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Mississippi TikTok Ban Starts July 1 For State-Issued Devices, Wi-Fi Networks

A phone with the tiktok logo on the home screen, and a reflection of Tate Reeves on the bottom
Gov. Tate Reeves, signed Senate Bill 2140 into law in January, banning TikTok on state-issued devices and state Wi-Fi networks starting July 1. Photo by Ashton Pittman

Mississippi will ban TikTok, a popular social media platform that the private Chinese company ByteDance owns, on state-issued devices and state Wi-Fi networks starting July 1.

Mississippi is one of 44 states that have applied some kind of restrictions on TikTok access, Bloomberg Law reported in March. President Joe Biden signed a bill into law banning TikTok and other ByteDance-owned apps from most government-issued devices in December 2022.

Gov. Tate Reeves signed Mississippi Senate Bill 2140 into law over fears the Chinese government could steal personal data from U.S. residents.

​​“It’s no secret that the Chinese Communist Party is actively trying to steal U.S. intellectual property and Americans’ personal information,” he said in a Jan. 11 press release. “Mississippi isn’t going to sit around waiting for the Chinese Communist Party to steal our state government data.”

The Washington Post collaborated with a privacy researcher in 2020 to investigate the app. They found that TikTok “doesn’t appear to grab any more personal information than” other social media platforms like Facebook and Instagram.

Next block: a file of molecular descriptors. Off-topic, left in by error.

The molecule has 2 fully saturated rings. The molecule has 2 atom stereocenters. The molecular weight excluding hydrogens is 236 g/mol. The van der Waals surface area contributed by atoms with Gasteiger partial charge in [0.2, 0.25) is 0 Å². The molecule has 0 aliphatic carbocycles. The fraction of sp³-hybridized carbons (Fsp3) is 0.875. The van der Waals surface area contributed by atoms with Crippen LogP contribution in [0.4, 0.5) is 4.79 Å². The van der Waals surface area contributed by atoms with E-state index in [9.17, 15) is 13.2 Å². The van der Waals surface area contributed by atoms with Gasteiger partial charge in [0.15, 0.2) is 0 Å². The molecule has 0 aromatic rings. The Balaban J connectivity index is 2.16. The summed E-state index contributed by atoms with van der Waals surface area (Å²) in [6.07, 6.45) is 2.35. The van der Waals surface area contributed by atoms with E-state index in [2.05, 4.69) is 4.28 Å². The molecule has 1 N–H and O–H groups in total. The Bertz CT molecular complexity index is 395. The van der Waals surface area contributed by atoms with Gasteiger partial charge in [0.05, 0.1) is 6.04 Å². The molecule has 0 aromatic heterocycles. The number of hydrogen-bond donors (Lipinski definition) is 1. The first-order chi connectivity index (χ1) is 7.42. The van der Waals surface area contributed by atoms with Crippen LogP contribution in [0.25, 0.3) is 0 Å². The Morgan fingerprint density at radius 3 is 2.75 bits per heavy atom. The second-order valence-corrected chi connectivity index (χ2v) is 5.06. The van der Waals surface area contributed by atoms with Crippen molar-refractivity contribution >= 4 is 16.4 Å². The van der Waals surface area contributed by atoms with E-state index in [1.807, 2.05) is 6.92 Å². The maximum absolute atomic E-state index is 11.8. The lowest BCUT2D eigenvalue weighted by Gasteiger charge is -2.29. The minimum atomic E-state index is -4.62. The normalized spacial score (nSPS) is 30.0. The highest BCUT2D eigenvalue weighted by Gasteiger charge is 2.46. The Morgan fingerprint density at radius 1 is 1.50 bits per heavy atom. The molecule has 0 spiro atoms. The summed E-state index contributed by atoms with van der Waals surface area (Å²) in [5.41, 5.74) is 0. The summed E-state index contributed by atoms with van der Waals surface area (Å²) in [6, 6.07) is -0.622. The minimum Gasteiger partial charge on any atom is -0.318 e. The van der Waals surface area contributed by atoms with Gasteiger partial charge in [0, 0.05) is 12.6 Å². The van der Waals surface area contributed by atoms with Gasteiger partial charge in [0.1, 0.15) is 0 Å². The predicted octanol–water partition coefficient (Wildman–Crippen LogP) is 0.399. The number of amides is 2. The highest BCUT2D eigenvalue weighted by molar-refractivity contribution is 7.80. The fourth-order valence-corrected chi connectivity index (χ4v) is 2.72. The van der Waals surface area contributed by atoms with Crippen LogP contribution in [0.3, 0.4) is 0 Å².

TikTok’s privacy policy, as of May 22, says the app collects a user’s name, age, username, password, language, email, phone number, profile picture and “social media account information,” along with “user-generated content,” like a person’s videos, photos, comments and livestreams that they posted on the platform.

The app also receives information from outside sources, such as a person’s profile information from other social media platforms if they logged into TikTok using their Google email, Facebook account or another third-party service.

Advertisers provide information to TikTok by collecting data about how a person engages on the advertiser’s websites or account so the social media platform can “match you and your actions outside the Platform with your TikTok account.”

S.B. 2140 does not specifically name TikTok, but says the Mississippi Department of Information Technology Services will “restrict the download, access or use of prohibited technologies on state-operated networks” and provide a list on its website of the banned online activities. The MDITS has not posted details of these bans as of press time.

On Jan. 11, months before he signed the bill into law, Gov. Reeves sent a letter to Mississippi state department and agency leaders that directed them to delete TikTok from state-issued devices by Jan. 31.

Many of the state’s universities have already banned TikTok from school devices and Wi-Fi, including the University of Mississippi and Jackson State University. Mississippi State University announced Wednesday that it is complying with the law and will ban TikTok on its devices and Wi-Fi networks on July 1.

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